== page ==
directions to facilitate the free-flow of information into 
     North Korea.
       ``(3) Research and development grant program.--In 
     accordance with the authorization described in paragraphs (1) 
     and (2) to increase the availability and distribution of 
     sources of information inside North Korea, the President, 
     acting through the Secretary of State, is authorized to 
     establish a grant program to make grants to eligible entities 
     to develop or distribute (or both) new products or methods to 
     allow North Koreans easier access to outside information. 
     Such program may involve public-private partnerships.
       ``(4) Culture.--In accordance with the sense of Congress 
     described in section 103, the Broadcasting Board of Governors 
     may broadcast American, Korean, and other popular music, 
     television, movies, and popular cultural references as part 
     of its programming.
       ``(5) Rights and laws.--In accordance with the sense of 
     Congress described in section 103, the Broadcasting Board of 
     Governors shall broadcast to North Korea in the Korean 
     language information on rights, laws, and freedoms afforded 
     through the North Korean Constitution, the Universal 
     Declaration of Human Rights, the United Nations Commission of 
     Inquiry on Human Rights in the Democratic People's Republic 
     of Korea, and any other applicable treaties or international 
     agreements to which North Korea is bound.
       ``(6) Broadcasting report.--Not later than--
       ``(A) 180 days after the date of the enactment of this 
     paragraph, the Secretary of State, in consultation with the 
     Broadcasting Board of Governors, shall submit to the 
     appropriate congressional committees a report that sets forth 
     a detailed plan for improving broadcasting content for the 
     purpose of reaching additional audiences and increasing 
     consumption of uncensored news and information using all 
     available and reasonable means; and
       ``(B) one year after the date of the enactment of this 
     paragraph and annually thereafter for each of the next five 
     years, the Secretary of State, in consultation with the 
     Broadcasting Board of Governors, shall submit to the 
     appropriate congressional committees a report on the 
     effectiveness of actions taken pursuant to this section, 
     including data reflecting audience and listenership,

[[Page H7442]]

     device distribution and usage, technological development and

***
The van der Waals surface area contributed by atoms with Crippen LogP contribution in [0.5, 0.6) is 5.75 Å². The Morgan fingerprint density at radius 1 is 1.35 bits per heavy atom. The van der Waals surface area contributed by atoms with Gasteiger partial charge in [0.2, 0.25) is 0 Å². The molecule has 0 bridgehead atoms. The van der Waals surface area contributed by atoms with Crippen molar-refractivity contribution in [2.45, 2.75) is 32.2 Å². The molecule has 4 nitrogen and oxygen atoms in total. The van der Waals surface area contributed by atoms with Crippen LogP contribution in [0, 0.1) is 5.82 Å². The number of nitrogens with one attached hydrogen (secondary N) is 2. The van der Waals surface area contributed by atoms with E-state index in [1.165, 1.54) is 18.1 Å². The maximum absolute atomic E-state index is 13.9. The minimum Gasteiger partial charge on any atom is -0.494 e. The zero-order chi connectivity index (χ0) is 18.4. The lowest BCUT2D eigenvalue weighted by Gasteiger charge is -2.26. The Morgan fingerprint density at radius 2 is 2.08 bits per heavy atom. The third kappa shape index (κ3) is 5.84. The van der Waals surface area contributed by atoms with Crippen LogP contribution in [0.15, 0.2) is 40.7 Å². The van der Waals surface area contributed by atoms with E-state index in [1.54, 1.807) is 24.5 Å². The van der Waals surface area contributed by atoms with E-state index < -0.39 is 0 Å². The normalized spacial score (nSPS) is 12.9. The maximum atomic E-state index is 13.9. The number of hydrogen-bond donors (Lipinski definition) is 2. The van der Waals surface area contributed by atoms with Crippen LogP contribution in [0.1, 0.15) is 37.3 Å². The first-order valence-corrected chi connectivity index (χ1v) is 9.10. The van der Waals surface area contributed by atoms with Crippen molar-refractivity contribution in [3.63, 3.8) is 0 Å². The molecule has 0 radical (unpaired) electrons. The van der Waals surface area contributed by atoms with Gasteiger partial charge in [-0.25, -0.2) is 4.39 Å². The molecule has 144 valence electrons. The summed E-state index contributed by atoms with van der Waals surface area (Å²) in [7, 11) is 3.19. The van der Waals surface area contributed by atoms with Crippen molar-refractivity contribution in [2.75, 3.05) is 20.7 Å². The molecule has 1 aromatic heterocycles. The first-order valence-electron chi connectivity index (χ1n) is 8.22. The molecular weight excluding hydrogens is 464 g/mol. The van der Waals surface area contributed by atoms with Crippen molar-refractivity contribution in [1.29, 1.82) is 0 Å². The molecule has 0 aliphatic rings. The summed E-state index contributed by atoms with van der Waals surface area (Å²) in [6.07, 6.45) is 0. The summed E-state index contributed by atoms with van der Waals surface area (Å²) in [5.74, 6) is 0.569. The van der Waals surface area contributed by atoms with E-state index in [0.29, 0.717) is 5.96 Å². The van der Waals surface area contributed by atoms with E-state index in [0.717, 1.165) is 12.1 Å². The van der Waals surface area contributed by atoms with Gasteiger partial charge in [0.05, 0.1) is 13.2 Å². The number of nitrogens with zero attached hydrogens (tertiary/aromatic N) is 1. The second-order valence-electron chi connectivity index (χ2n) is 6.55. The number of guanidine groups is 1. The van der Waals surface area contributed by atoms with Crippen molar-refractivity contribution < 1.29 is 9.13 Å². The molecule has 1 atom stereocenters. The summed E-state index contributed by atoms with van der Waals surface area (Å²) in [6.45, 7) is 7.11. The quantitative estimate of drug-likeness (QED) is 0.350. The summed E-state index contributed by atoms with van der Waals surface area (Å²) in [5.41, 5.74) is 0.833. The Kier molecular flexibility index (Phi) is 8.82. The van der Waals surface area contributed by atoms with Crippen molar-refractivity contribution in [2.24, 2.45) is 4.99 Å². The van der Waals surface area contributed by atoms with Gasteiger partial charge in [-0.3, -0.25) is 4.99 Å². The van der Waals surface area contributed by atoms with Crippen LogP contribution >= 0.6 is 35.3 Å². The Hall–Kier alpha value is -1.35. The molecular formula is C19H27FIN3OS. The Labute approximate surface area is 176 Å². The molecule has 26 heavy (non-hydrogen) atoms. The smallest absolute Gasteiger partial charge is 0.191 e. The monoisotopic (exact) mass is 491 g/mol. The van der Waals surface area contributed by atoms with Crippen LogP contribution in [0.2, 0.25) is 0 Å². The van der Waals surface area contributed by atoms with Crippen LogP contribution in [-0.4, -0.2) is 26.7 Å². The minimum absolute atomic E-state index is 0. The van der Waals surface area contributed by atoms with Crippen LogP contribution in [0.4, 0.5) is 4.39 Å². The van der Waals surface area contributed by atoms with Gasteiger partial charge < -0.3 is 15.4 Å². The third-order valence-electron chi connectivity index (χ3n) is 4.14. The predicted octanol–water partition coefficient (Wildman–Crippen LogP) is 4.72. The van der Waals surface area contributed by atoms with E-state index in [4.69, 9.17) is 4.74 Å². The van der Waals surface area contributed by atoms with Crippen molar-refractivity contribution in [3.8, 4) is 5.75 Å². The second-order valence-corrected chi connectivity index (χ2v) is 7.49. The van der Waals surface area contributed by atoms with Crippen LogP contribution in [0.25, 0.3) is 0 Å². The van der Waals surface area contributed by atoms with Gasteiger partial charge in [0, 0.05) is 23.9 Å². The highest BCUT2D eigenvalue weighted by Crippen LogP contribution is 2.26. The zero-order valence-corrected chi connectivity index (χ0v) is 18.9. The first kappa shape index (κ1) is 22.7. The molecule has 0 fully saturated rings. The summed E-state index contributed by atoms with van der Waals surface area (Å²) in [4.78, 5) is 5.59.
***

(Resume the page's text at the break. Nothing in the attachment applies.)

advancement usage, and other information as requested by such 
     committees.''.

     SEC. 6. REPEAL OF DUPLICATE AUTHORIZATIONS.

       Section 403 of the North Korea Sanctions and Policy 
     Enhancement Act of 2016 (Public Law 114-122; 22 U.S.C. 9253) 
     is hereby repealed.

     SEC. 7. REPORT BY THE BROADCASTING BOARD OF GOVERNORS.

       (a) In General.--Not later than 120 days after the date of 
     the enactment of this Act, the Broadcasting Board of 
     Governors shall submit to the appropriate congressional 
     committees a report that--
       (1) describes the status of current United States 
     broadcasting to North Korea and the extent to which the Board 
     has achieved the goal of 12-hour-per-day broadcasting to 
     North Korea, in accordance with section 103(a) of the North 
     Korean Human Rights Act of 2004 (22 U.S.C. 7813(a)); and
       (2) includes a strategy to overcome obstacles to such 
     communication with the North Korean people, including through 
     unrestricted, unmonitored, and inexpensive electronic means.
       (b) Form.--The report required under subsection (a) shall 
     be submitted in unclassified form, but may include a 
     classified annex.
       (c) Appropriate Congressional Committees.--In this section, 
     the term ``appropriate congressional committees'' means--
       (1) the Committee on Foreign Affairs and the Committee on 
     Appropriations of the House of Representatives; and
       (2) the Committee on Foreign Relations and the Committee on 
     Appropriations of the Senate.

     SEC. 8. REPORT BY THE DEPARTMENT OF STATE.

       (a) In General.--Not later than 120 days after the date of 
     the enactment of this Act, the Secretary of State, in 
     consultation with the heads of other relevant Federal 
     departments and agencies, shall submit to the appropriate 
     congressional committees a report that includes a description